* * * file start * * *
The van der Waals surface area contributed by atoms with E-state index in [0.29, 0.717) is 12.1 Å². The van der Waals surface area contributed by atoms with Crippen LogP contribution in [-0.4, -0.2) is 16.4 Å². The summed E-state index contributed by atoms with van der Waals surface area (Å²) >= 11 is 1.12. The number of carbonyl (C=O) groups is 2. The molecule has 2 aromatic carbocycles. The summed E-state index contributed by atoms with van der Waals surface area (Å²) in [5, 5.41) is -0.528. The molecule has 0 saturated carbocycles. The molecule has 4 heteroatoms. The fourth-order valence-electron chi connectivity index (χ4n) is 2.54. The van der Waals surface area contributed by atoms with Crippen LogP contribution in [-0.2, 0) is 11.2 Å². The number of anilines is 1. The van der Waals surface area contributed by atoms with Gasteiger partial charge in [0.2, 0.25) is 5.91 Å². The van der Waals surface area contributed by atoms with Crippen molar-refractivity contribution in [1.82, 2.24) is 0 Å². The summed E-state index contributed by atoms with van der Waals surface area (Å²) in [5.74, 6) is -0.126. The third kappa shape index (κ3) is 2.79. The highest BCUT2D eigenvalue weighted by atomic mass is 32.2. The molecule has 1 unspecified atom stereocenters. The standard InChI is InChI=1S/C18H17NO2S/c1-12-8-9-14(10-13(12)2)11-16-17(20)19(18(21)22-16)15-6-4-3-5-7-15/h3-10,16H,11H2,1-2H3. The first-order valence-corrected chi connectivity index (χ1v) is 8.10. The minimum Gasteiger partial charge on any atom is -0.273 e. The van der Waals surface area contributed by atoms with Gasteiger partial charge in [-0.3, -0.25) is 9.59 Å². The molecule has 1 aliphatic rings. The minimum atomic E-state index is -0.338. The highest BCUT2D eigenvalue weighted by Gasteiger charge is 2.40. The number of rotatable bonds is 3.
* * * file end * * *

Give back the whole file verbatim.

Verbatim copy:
The van der Waals surface area contributed by atoms with E-state index in [0.29, 0.717) is 12.1 Å². The van der Waals surface area contributed by atoms with Crippen LogP contribution in [-0.4, -0.2) is 16.4 Å². The summed E-state index contributed by atoms with van der Waals surface area (Å²) >= 11 is 1.12. The number of carbonyl (C=O) groups is 2. The molecule has 2 aromatic carbocycles. The summed E-state index contributed by atoms with van der Waals surface area (Å²) in [5, 5.41) is -0.528. The molecule has 0 saturated carbocycles. The molecule has 4 heteroatoms. The fourth-order valence-electron chi connectivity index (χ4n) is 2.54. The van der Waals surface area contributed by atoms with Crippen LogP contribution in [-0.2, 0) is 11.2 Å². The number of anilines is 1. The van der Waals surface area contributed by atoms with Gasteiger partial charge in [0.2, 0.25) is 5.91 Å². The van der Waals surface area contributed by atoms with Crippen molar-refractivity contribution in [1.82, 2.24) is 0 Å². The summed E-state index contributed by atoms with van der Waals surface area (Å²) in [5.74, 6) is -0.126. The third kappa shape index (κ3) is 2.79. The highest BCUT2D eigenvalue weighted by atomic mass is 32.2. The molecule has 1 unspecified atom stereocenters. The standard InChI is InChI=1S/C18H17NO2S/c1-12-8-9-14(10-13(12)2)11-16-17(20)19(18(21)22-16)15-6-4-3-5-7-15/h3-10,16H,11H2,1-2H3. The first-order valence-corrected chi connectivity index (χ1v) is 8.10. The minimum Gasteiger partial charge on any atom is -0.273 e. The van der Waals surface area contributed by atoms with Gasteiger partial charge in [-0.3, -0.25) is 9.59 Å². The molecule has 1 aliphatic rings. The minimum atomic E-state index is -0.338. The highest BCUT2D eigenvalue weighted by Gasteiger charge is 2.40. The number of rotatable bonds is 3.